Maria Temming

Maria Temming

Staff Writer, Physical Sciences

Maria Temming is the staff writer for physical sciences at Science News. Maria has undergraduate degrees in physics and English from Elon University and a master's degree in science writing from MIT. She has written for Scientific AmericanSky & Telescope and NOVA Next. She’s also a former Science News intern.

All Stories by Maria Temming

  1. drone pollinating flower with bubbles

    Bubble-blowing drones may one day aid artificial pollination

    Drones are too clumsy to rub pollen on flowers and not damage them. But blowing pollen-laden bubbles may help the machines be better pollinators.

  2. pyrocumulonimbus cloud

    Smoke from Australian fires rose higher into the ozone layer than ever before

    The catastrophic wildfires in Australia around New Year’s generated a massive smoke plume that still hasn’t dissipated in the stratosphere.

  3. illustration of a magnetar

    A Milky Way flash implicates magnetars as a source of fast radio bursts

    A bright radio burst seen from a magnetar in the Milky Way suggests that similar objects produce the mysterious fast radio bursts observed in other galaxies.

  4. Australian Square Kilometre Array Pathfinder

    Half the universe’s ordinary matter was missing — and may have been found

    Astronomers have used fast radio bursts as cosmic weigh stations to tease out where the universe’s “missing matter” resides.

  5. four brightly colored, fuzzy-looking critters

    New species of scaly, deep-sea worms named after Elvis have been found

    A genetic analysis sheds new light on funky scale worms with glittery, scales reminiscent of sequins on the “The King’s” iconic jumpsuits.

  6. artificial eyeball illustration

    A new artificial eye mimics and may outperform human eyes

    A new artificial eyeball boasts a field of view and reaction time similar to that of real eyes.

  7. The Scream painting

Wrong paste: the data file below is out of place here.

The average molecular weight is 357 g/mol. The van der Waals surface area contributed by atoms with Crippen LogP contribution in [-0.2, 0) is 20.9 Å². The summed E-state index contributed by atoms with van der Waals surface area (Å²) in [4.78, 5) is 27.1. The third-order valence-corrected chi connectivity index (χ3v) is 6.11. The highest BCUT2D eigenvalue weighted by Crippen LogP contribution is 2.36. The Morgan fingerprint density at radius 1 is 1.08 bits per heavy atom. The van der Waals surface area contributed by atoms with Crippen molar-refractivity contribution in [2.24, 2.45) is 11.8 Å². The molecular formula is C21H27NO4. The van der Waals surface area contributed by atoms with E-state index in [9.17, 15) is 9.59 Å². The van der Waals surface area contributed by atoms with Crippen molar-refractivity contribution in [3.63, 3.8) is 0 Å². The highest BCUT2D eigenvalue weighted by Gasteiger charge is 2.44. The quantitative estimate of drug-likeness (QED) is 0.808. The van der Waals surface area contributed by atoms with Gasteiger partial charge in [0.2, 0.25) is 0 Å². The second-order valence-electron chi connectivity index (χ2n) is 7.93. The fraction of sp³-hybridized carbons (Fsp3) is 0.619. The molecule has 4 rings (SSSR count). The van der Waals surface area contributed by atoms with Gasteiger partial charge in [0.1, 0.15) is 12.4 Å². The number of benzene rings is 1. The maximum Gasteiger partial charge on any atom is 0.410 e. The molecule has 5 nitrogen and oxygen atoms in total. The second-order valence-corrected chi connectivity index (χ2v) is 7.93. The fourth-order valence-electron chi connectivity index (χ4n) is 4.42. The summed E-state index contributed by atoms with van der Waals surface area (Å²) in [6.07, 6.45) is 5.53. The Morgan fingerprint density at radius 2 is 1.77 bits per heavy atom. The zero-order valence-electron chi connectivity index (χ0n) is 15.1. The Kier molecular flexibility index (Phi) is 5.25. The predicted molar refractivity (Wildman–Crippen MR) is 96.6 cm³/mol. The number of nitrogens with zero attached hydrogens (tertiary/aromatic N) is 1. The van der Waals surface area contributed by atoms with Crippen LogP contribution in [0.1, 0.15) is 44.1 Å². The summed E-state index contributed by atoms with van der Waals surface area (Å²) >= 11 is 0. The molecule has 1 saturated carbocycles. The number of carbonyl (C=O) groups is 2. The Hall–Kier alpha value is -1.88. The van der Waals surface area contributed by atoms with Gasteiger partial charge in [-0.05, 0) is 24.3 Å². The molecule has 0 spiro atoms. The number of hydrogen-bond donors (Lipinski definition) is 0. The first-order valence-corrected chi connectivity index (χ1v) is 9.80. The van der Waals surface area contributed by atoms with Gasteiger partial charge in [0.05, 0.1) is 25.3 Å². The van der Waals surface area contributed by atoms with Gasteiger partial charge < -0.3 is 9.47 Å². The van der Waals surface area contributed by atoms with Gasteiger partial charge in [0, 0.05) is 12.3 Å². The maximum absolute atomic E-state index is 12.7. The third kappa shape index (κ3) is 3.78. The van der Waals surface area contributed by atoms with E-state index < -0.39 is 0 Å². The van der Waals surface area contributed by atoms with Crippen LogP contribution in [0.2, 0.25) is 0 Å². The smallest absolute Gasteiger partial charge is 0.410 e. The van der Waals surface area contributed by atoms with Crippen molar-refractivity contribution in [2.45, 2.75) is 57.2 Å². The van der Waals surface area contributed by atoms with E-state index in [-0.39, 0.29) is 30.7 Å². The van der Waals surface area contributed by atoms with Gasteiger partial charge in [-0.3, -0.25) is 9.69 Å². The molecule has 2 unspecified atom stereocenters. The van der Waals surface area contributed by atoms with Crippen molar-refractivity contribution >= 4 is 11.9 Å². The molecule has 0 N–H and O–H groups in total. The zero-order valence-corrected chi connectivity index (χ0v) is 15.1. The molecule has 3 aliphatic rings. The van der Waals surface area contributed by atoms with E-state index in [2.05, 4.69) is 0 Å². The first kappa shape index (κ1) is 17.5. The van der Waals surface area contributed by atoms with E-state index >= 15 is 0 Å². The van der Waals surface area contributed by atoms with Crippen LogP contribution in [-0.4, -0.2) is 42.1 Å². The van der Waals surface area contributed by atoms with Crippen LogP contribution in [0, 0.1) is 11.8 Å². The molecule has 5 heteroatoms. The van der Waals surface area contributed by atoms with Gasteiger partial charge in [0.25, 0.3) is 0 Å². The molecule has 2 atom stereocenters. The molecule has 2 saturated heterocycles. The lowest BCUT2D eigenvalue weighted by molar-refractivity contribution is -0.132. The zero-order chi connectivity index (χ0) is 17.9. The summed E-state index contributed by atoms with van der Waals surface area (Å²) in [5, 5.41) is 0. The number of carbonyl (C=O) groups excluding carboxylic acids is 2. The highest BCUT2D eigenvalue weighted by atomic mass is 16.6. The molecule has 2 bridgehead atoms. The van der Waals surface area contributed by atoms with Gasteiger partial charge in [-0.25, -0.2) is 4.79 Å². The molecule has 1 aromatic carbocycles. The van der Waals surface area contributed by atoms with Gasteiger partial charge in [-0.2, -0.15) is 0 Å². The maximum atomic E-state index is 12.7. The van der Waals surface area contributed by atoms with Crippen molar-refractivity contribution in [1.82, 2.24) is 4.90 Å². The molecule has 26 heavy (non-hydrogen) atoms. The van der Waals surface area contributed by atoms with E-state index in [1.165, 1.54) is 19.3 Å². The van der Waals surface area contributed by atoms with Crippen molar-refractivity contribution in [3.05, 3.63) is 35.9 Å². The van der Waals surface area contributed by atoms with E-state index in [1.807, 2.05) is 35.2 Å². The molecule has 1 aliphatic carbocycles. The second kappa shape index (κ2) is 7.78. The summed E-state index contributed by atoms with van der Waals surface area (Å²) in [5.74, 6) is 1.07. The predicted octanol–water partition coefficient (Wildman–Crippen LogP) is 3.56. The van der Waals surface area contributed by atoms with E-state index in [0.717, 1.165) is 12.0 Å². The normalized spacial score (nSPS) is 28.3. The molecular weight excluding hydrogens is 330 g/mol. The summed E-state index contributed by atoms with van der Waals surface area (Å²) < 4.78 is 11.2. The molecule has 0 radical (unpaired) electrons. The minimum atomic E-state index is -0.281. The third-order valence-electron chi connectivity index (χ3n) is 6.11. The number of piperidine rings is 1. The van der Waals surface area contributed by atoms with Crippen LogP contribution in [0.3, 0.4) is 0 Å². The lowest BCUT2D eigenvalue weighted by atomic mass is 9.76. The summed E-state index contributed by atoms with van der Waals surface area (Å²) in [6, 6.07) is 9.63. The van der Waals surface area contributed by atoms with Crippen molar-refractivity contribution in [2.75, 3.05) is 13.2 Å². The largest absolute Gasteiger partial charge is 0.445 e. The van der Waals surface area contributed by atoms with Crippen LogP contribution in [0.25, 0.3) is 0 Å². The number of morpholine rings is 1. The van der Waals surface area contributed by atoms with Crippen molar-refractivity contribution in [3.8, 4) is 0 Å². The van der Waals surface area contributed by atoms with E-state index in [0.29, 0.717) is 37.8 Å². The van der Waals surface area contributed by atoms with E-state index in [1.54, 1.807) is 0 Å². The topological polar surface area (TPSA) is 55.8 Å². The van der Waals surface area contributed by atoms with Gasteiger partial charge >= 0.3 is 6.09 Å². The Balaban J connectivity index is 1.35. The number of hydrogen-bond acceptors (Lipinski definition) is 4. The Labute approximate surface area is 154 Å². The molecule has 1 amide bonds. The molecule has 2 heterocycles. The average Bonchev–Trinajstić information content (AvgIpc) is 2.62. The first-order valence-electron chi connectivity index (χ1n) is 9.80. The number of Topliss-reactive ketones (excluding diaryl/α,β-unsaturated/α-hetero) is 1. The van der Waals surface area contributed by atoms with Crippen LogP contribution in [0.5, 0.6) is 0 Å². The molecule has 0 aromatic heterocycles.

Moisture, not light, explains why Munch’s ‘The Scream’ is deteriorating

    Edvard Munch’s 1910 “The Scream” is famous for its loud colors. New insight into paint preservation could keep those pigments from fading out.

  8. mini Mars rover

    Wiggling wheels could keep future rovers trucking in loose lunar soil

    A rover that wriggles through soil could climb hills on the moon or Mars that are too steep for a simple wheeled bot.

  9. glass of beer

    Brewing beer may be an older craft than we realized in some places

    Newly discovered microscopic signatures of malting could help archaeologists detect traces of ancient beer.

  10. Greenland glacier

    Greenland and Antarctica are gaining ice inland, but still losing it overall

    Inland ice accumulation is not enough to counteract the amount of ice melting off Antarctica and Greenland into the oceans, satellite data show.

  11. gondwanatherian

    A ‘crazy beast’ from the time of dinosaurs belongs to an obscure mammal group

    Paleontologists have finally matched a bizarre fossil, Adalatherium hui, to an obscure group of ancient mammals called gondwanatherians.

  12. false-color map of moon's surface
    Planetary Science

    This is the most comprehensive map of the moon’s geology yet

    Cartographers merged Apollo-era maps and modern lunar observations to into a new geologic map of the moon.